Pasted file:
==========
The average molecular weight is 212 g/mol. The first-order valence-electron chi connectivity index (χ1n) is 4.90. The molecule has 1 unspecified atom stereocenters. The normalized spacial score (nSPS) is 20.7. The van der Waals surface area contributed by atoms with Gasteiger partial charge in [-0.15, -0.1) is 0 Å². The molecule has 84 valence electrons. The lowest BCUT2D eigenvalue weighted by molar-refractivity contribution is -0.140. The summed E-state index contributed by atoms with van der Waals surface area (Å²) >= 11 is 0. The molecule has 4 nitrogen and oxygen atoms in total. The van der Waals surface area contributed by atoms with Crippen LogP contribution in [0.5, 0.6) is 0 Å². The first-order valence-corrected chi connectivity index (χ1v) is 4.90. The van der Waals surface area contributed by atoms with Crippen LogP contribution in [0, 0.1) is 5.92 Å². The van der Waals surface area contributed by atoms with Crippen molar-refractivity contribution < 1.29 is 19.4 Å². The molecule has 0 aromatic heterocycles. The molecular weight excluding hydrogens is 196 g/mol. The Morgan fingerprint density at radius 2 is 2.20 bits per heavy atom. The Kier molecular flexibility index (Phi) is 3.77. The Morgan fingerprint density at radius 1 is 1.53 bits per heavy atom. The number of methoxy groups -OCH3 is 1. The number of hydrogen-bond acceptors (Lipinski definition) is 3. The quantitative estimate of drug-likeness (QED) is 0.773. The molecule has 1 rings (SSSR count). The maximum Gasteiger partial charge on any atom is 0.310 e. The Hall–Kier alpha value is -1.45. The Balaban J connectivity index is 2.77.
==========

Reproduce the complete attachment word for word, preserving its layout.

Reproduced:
The average molecular weight is 212 g/mol. The first-order valence-electron chi connectivity index (χ1n) is 4.90. The molecule has 1 unspecified atom stereocenters. The normalized spacial score (nSPS) is 20.7. The van der Waals surface area contributed by atoms with Gasteiger partial charge in [-0.15, -0.1) is 0 Å². The molecule has 84 valence electrons. The lowest BCUT2D eigenvalue weighted by molar-refractivity contribution is -0.140. The summed E-state index contributed by atoms with van der Waals surface area (Å²) >= 11 is 0. The molecule has 4 nitrogen and oxygen atoms in total. The van der Waals surface area contributed by atoms with Crippen LogP contribution in [0.5, 0.6) is 0 Å². The first-order valence-corrected chi connectivity index (χ1v) is 4.90. The van der Waals surface area contributed by atoms with Crippen LogP contribution in [0, 0.1) is 5.92 Å². The van der Waals surface area contributed by atoms with Crippen molar-refractivity contribution < 1.29 is 19.4 Å². The molecule has 0 aromatic heterocycles. The molecular weight excluding hydrogens is 196 g/mol. The Morgan fingerprint density at radius 2 is 2.20 bits per heavy atom. The Kier molecular flexibility index (Phi) is 3.77. The Morgan fingerprint density at radius 1 is 1.53 bits per heavy atom. The number of methoxy groups -OCH3 is 1. The number of hydrogen-bond acceptors (Lipinski definition) is 3. The quantitative estimate of drug-likeness (QED) is 0.773. The molecule has 1 rings (SSSR count). The maximum Gasteiger partial charge on any atom is 0.310 e. The Hall–Kier alpha value is -1.45. The Balaban J connectivity index is 2.77.